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Understanding the Role Coastal Marshes Play in Protecting Communities from Storm Surge and Flooding

Wed, Mar 31 2021, 3 - 4pm

Speaker(s): Y. Peter Sheng and Sarah Fernald

Location: Webinar

As coastal communities strive to safeguard themselves from increasing storm risks, they are looking for ways to maximize the protective powers of their natural features such as coastal wetlands. This project closely examined one marsh complex that lies adjacent to Piermont Village along the Hudson River Estuary in New York. Village residents wanted to better understand how Piermont Marsh would buffer their village from storm-induced flooding and waves, and whether a proposed plan to restore native cattails within a small area of the Phragmites-dominated marsh would lessen its buffering capacity.

In this webinar, two members of the project team explained how the team used state of the art modeling methods to simulate marsh vegetation and storm impacts produced by a series of past and future storm scenarios. By looking back at Superstorm Sandy in 2012 and projecting how much worse the damage could have been without the marsh, the research team was able to put a dollar value on Piermont Marsh’s buffering services. They shared key takeaways from the research and explained how the findings are informing planning for the marsh and shoreline infrastructure.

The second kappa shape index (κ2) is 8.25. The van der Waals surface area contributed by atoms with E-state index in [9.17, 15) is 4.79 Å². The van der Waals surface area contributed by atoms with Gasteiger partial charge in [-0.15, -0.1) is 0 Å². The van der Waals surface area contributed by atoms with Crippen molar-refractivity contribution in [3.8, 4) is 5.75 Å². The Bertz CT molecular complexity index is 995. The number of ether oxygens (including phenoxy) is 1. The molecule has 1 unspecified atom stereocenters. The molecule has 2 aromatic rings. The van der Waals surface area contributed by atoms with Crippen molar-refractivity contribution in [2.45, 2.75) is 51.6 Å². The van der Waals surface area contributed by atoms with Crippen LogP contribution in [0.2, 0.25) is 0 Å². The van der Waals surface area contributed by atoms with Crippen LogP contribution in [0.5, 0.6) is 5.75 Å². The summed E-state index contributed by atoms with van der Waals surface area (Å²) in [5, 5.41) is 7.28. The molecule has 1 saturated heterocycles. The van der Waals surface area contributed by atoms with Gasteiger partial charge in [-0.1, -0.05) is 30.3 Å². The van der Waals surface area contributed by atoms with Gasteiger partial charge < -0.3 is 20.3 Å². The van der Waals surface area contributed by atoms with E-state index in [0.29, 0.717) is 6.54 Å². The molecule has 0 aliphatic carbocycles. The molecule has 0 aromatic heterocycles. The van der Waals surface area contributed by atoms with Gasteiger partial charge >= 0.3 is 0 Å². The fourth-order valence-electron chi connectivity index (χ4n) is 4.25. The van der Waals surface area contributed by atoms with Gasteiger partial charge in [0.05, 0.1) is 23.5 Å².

Learn more about the speakers:

Peter Sheng, Professor Emeritus and Adjunct Research Professor, University of Florida

Peter Sheng is an Emeritus Professor and Adjunct Research Professor of Coastal and Oceanographic Engineering at the University of Florida. Peter specializes in coastal hydrodynamic and bio-geochemical processes and multidisciplinary modeling. His recent interests include the impact of climate change on coastal inundation and understanding the role of coastal wetlands (marshes and mangroves) for buffering coastal communities from flood and wave damage. As project lead, Peter coordinated a team of multidisciplinary scientists and led the development and application of the surge-wave model and the economic loss model.

Learn more about Peter

Sarah Fernald, Research Coordinator, Hudson River National Estuarine Research Reserve

Sarah Fernald is a marine scientist and the research coordinator at the Hudson River NERR. She is responsible for managing long term monitoring and research at the reserve. For this project, Sarah worked with Peter to ensure that modeling scenarios aligned with proposed marsh management plans and the interests of Piermont Village stakeholders.

Learn more about Sarah's program

Learn more about project: Understanding the Role Coastal Marshes Play in Protecting Communities from Storm Surge and Flooding